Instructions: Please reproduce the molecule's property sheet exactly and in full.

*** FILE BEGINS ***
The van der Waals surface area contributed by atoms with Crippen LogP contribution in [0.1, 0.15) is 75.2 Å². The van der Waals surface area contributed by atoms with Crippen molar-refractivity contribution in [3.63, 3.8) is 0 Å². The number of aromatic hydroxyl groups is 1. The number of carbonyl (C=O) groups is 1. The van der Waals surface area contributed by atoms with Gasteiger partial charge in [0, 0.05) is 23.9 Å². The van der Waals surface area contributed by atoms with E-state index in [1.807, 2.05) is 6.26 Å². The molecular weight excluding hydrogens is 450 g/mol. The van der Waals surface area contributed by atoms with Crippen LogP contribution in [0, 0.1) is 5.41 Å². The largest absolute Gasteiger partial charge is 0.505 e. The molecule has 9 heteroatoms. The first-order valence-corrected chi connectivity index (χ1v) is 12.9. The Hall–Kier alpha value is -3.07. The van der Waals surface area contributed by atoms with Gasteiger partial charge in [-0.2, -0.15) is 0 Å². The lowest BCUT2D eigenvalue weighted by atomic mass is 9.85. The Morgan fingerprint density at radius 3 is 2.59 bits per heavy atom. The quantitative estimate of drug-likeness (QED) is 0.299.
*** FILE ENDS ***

The van der Waals surface area contributed by atoms with Crippen LogP contribution in [0.1, 0.15) is 75.2 Å². The van der Waals surface area contributed by atoms with Crippen molar-refractivity contribution in [3.63, 3.8) is 0 Å². The number of aromatic hydroxyl groups is 1. The number of carbonyl (C=O) groups is 1. The van der Waals surface area contributed by atoms with Gasteiger partial charge in [0, 0.05) is 23.9 Å². The van der Waals surface area contributed by atoms with E-state index in [1.807, 2.05) is 6.26 Å². The molecular weight excluding hydrogens is 450 g/mol. The van der Waals surface area contributed by atoms with Crippen LogP contribution in [0, 0.1) is 5.41 Å². The largest absolute Gasteiger partial charge is 0.505 e. The molecule has 9 heteroatoms. The first-order valence-corrected chi connectivity index (χ1v) is 12.9. The Hall–Kier alpha value is -3.07. The van der Waals surface area contributed by atoms with Gasteiger partial charge in [-0.2, -0.15) is 0 Å². The lowest BCUT2D eigenvalue weighted by atomic mass is 9.85. The Morgan fingerprint density at radius 3 is 2.59 bits per heavy atom. The quantitative estimate of drug-likeness (QED) is 0.299.